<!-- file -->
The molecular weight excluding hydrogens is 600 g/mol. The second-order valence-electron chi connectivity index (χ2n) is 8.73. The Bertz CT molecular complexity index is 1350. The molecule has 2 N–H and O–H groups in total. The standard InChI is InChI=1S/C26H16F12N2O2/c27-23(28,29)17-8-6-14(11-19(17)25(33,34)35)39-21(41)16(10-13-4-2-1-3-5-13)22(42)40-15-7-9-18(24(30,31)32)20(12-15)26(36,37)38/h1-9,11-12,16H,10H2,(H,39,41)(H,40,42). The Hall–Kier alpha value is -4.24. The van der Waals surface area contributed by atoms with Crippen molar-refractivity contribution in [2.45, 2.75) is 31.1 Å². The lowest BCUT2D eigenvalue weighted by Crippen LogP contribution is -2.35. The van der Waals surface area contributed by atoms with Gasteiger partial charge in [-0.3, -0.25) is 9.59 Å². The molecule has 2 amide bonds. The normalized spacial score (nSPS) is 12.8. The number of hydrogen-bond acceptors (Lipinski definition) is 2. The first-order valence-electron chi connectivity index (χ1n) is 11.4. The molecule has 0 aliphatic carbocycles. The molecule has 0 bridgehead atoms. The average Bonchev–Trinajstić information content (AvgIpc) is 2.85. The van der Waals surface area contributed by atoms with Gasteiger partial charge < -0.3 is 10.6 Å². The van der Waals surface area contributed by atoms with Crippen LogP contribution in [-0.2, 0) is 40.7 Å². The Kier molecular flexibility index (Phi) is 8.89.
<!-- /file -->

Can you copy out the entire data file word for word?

The molecular weight excluding hydrogens is 600 g/mol. The second-order valence-electron chi connectivity index (χ2n) is 8.73. The Bertz CT molecular complexity index is 1350. The molecule has 2 N–H and O–H groups in total. The standard InChI is InChI=1S/C26H16F12N2O2/c27-23(28,29)17-8-6-14(11-19(17)25(33,34)35)39-21(41)16(10-13-4-2-1-3-5-13)22(42)40-15-7-9-18(24(30,31)32)20(12-15)26(36,37)38/h1-9,11-12,16H,10H2,(H,39,41)(H,40,42). The Hall–Kier alpha value is -4.24. The van der Waals surface area contributed by atoms with Crippen molar-refractivity contribution in [2.45, 2.75) is 31.1 Å². The lowest BCUT2D eigenvalue weighted by Crippen LogP contribution is -2.35. The van der Waals surface area contributed by atoms with Gasteiger partial charge in [-0.3, -0.25) is 9.59 Å². The molecule has 2 amide bonds. The normalized spacial score (nSPS) is 12.8. The number of hydrogen-bond acceptors (Lipinski definition) is 2. The first-order valence-electron chi connectivity index (χ1n) is 11.4. The molecule has 0 aliphatic carbocycles. The molecule has 0 bridgehead atoms. The average Bonchev–Trinajstić information content (AvgIpc) is 2.85. The van der Waals surface area contributed by atoms with Gasteiger partial charge < -0.3 is 10.6 Å². The van der Waals surface area contributed by atoms with Crippen LogP contribution in [-0.2, 0) is 40.7 Å². The Kier molecular flexibility index (Phi) is 8.89.